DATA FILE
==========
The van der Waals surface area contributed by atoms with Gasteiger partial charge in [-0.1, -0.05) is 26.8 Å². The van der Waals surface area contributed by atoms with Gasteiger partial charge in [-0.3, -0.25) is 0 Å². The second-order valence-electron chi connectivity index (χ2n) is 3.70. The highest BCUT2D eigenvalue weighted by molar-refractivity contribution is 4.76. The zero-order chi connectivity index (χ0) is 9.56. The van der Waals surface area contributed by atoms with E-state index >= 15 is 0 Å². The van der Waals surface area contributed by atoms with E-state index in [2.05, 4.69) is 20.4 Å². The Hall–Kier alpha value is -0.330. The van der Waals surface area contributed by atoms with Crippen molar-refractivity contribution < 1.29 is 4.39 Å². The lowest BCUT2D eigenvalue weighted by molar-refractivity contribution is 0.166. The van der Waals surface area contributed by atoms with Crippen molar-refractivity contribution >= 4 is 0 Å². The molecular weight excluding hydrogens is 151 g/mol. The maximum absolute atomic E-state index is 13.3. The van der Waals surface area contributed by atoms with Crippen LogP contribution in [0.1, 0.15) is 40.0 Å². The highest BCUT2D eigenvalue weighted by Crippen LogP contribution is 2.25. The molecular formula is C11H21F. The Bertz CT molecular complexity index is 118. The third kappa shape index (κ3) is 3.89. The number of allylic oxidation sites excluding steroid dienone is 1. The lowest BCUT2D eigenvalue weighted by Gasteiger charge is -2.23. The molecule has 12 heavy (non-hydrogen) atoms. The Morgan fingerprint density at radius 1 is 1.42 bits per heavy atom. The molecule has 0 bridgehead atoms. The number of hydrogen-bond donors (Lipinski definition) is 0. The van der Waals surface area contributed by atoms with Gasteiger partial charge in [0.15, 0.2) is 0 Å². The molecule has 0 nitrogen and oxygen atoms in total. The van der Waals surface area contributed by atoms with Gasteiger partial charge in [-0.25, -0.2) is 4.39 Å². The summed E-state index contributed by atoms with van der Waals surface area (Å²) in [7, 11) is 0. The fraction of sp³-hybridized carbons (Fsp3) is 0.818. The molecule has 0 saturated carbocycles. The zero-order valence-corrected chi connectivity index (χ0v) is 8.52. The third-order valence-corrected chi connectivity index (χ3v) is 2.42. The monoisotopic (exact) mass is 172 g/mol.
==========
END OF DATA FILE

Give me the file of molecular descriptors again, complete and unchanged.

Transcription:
The van der Waals surface area contributed by atoms with Gasteiger partial charge in [-0.1, -0.05) is 26.8 Å². The van der Waals surface area contributed by atoms with Gasteiger partial charge in [-0.3, -0.25) is 0 Å². The second-order valence-electron chi connectivity index (χ2n) is 3.70. The highest BCUT2D eigenvalue weighted by molar-refractivity contribution is 4.76. The zero-order chi connectivity index (χ0) is 9.56. The van der Waals surface area contributed by atoms with E-state index >= 15 is 0 Å². The van der Waals surface area contributed by atoms with E-state index in [2.05, 4.69) is 20.4 Å². The Hall–Kier alpha value is -0.330. The van der Waals surface area contributed by atoms with Crippen molar-refractivity contribution < 1.29 is 4.39 Å². The lowest BCUT2D eigenvalue weighted by molar-refractivity contribution is 0.166. The van der Waals surface area contributed by atoms with Crippen molar-refractivity contribution >= 4 is 0 Å². The molecular weight excluding hydrogens is 151 g/mol. The maximum absolute atomic E-state index is 13.3. The van der Waals surface area contributed by atoms with Crippen LogP contribution in [0.1, 0.15) is 40.0 Å². The highest BCUT2D eigenvalue weighted by Crippen LogP contribution is 2.25. The molecular formula is C11H21F. The Bertz CT molecular complexity index is 118. The third kappa shape index (κ3) is 3.89. The number of allylic oxidation sites excluding steroid dienone is 1. The lowest BCUT2D eigenvalue weighted by Gasteiger charge is -2.23. The molecule has 12 heavy (non-hydrogen) atoms. The Morgan fingerprint density at radius 1 is 1.42 bits per heavy atom. The molecule has 0 bridgehead atoms. The number of hydrogen-bond donors (Lipinski definition) is 0. The van der Waals surface area contributed by atoms with Gasteiger partial charge in [0.15, 0.2) is 0 Å². The molecule has 0 nitrogen and oxygen atoms in total. The van der Waals surface area contributed by atoms with Gasteiger partial charge in [-0.25, -0.2) is 4.39 Å². The summed E-state index contributed by atoms with van der Waals surface area (Å²) in [7, 11) is 0. The fraction of sp³-hybridized carbons (Fsp3) is 0.818. The molecule has 0 saturated carbocycles. The zero-order valence-corrected chi connectivity index (χ0v) is 8.52. The third-order valence-corrected chi connectivity index (χ3v) is 2.42. The monoisotopic (exact) mass is 172 g/mol.